Want to learn an easy way to help fight your dog or cat’s bad breath? In addition to freshening up your pet’s mouth, brushing his or her teeth can actually help prevent gum disease, pain, tooth loss, and even heart and kidney disease. Many pet owners worry about how well their animals will tolerate tooth brushing, but maintaining your pet’s dental health doesn’t have to be difficult or unpleasant. Try using flavored, pet specific toothpaste to help make tooth brushing a treat for your dog or cat, but never use your own toothpaste. Some common ingredients in human toothpaste, like fluoride and xylitol, can be deadly to pets even in small amounts. Check out the link below for photos and a step-by-step guide on brushing your pet’s pearly whites!
At Home Dental Care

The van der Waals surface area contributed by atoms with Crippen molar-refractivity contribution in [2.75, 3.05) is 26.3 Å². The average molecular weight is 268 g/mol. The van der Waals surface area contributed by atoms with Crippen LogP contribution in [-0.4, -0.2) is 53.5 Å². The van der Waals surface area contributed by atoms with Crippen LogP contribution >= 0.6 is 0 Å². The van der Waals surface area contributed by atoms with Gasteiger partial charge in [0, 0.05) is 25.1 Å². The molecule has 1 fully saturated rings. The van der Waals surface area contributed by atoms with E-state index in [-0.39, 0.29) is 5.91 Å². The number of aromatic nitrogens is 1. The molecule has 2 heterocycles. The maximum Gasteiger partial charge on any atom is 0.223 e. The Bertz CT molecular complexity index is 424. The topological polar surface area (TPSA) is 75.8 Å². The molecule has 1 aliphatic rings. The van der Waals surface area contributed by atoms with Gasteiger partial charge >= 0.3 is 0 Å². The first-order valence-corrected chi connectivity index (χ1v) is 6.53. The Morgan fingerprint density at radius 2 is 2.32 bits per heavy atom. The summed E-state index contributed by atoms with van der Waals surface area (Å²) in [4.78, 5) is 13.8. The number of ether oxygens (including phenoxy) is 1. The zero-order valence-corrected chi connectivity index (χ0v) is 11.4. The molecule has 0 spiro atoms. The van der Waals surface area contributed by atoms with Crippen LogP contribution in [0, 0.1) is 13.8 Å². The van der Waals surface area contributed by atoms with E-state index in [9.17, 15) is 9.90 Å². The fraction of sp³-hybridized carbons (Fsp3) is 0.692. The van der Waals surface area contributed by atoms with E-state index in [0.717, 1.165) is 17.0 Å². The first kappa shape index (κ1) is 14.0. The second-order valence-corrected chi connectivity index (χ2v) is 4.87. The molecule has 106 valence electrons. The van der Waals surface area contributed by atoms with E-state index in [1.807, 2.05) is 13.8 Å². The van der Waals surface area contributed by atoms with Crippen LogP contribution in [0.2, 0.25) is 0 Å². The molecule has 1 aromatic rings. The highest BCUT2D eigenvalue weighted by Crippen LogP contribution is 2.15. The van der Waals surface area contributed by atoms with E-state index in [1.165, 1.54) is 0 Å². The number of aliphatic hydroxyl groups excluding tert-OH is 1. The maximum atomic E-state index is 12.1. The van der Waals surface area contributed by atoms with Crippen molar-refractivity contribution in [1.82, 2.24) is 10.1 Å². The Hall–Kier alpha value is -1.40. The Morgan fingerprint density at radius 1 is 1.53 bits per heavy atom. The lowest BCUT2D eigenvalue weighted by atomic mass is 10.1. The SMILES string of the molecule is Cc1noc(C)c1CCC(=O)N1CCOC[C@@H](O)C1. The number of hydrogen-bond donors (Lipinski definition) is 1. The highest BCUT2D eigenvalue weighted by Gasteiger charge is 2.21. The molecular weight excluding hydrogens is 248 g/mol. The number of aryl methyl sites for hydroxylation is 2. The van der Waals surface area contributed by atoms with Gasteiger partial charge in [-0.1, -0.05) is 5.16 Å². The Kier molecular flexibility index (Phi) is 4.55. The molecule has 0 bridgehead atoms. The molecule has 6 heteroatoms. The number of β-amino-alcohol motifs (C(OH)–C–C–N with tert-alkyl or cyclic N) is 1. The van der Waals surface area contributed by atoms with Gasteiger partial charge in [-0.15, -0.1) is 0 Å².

Imagine what would happen to your mouth if you didn’t brush your teeth or visit the dentist for 10 years. Do terrible breath, sore gums, and painful, damaged teeth come to mind? Unfortunately for our dogs and cats, the harmful consequences of inadequate dental hygiene are similar to those suffered by humans. While some wear and tear on your pet’s teeth will occur naturally with age, periodontal disease is the real culprit in declining oral health and is often invisible because much of it occurs below the gum line. If periodontal disease remains untreated, it can cause problems beyond an unhealthy mouth. The spread of dental-disease-causing bacteria from the mouth can give rise to potentially damaging infections in other areas of the body, including organ tissues. In order to effectively address periodontal disease, a pet should receive a thorough mouth evaluation and cleaning under general anesthesia, at which time the extractions of any damaged or diseased teeth can be safely performed. Attempting a dental procedure without the use of anesthesia does not allow for a thorough exam or for cleaning below the gum line where most problems occur. It also increases your pet’s stress level, as well as the risk of accidental injury to the patient and the veterinary staff. In order to help lower your pet’s risk of periodontal disease, visit your veterinarian regularly for evaluations of your dog or cat’s oral health. Check back soon for more information as we raise awareness during February for National Pet Dental Health Month!